• As for advice to bulge cheeks then fully collapse them, this may give you an air stream for a longer period of time, but the whole idea of circular breathing is to maintain that flow of air to the instrument while you sniff in a fresh supply, and this takes less than a second. Heavy-duty driving with the cheeks may boost the volume momentarily, and this may be an expressive technique, but I aim for a seamless effect. As for 'proper technique', any technique where the sound doesn't stop and you don't lose consciousness is a good technique. – Areel Xocha Jan 2 at 11:07
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    Pressure inside a closed 'container' remains the same throughout that container. Basically what you are doing with circular breathing is using the back of the tongue and soft palate to momentarily create a second 'container' for air inspired through the nose. It seems you have mastered this. You then have to use your mouth and front of the tongue to get a suitable embouchure. Experiment with the following 'sounds': t, d, bw, who and two (the blowing on coffee one). They have more relevance than the drinking straw embouchure, which is mainly for blowing bubbles or inflating balloons. – Areel Xocha Jan 7 at 20:12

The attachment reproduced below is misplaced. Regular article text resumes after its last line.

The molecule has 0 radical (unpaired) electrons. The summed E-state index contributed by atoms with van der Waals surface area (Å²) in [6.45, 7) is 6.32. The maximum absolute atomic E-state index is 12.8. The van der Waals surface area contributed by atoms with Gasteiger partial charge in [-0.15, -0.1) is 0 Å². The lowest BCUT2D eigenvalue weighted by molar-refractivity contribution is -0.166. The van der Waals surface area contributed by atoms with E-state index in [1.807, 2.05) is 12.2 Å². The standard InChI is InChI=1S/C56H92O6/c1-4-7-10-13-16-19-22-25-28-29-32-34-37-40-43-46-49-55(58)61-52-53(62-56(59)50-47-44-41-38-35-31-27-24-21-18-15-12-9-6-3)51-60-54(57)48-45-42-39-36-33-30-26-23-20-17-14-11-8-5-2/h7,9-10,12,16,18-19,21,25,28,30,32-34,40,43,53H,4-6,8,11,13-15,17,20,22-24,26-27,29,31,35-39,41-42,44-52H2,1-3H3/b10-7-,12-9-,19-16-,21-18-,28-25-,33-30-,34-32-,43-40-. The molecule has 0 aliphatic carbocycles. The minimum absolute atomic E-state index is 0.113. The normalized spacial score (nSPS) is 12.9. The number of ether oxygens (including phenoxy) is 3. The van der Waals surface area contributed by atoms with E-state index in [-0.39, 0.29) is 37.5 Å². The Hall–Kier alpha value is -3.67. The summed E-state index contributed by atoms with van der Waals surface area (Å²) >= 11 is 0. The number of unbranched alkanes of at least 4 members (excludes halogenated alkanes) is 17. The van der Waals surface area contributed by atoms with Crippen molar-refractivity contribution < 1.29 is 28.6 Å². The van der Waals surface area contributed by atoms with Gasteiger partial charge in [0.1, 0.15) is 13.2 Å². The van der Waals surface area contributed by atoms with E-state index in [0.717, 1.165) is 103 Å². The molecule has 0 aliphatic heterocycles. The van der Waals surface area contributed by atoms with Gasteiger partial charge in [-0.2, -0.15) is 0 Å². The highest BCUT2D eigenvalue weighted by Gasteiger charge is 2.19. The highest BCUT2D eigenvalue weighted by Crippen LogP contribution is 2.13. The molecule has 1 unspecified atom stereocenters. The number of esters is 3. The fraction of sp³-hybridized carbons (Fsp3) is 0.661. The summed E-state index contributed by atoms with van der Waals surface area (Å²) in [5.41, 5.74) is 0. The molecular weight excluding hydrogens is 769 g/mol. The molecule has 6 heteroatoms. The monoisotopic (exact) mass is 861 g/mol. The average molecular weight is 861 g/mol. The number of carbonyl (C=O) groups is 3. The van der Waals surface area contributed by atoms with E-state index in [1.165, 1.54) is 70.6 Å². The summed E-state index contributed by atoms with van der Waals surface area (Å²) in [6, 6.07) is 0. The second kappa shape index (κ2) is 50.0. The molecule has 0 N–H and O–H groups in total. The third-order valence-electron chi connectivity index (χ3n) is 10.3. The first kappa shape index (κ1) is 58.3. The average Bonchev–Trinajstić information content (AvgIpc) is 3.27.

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    Place your hands on your belly on either side of your navel and exhale strongly. Feel a slight movement outwards? This is your diaphragm 'pumping' your lungs to expel air. Every time you breathe out, or blow an instrument, the mechanism is the same: it's the diaphragm doing the work. When you are circular breathing you continue breathing out. Don't stop. Keep it happening. You then , in one synchronised move, close your jaw slightly, press the back of your tongue up against your palate to make a chamber behind it and quickly snort in while bringing your cheeks in a bit. Don't give up. – Areel Xocha Jan 17 at 6:15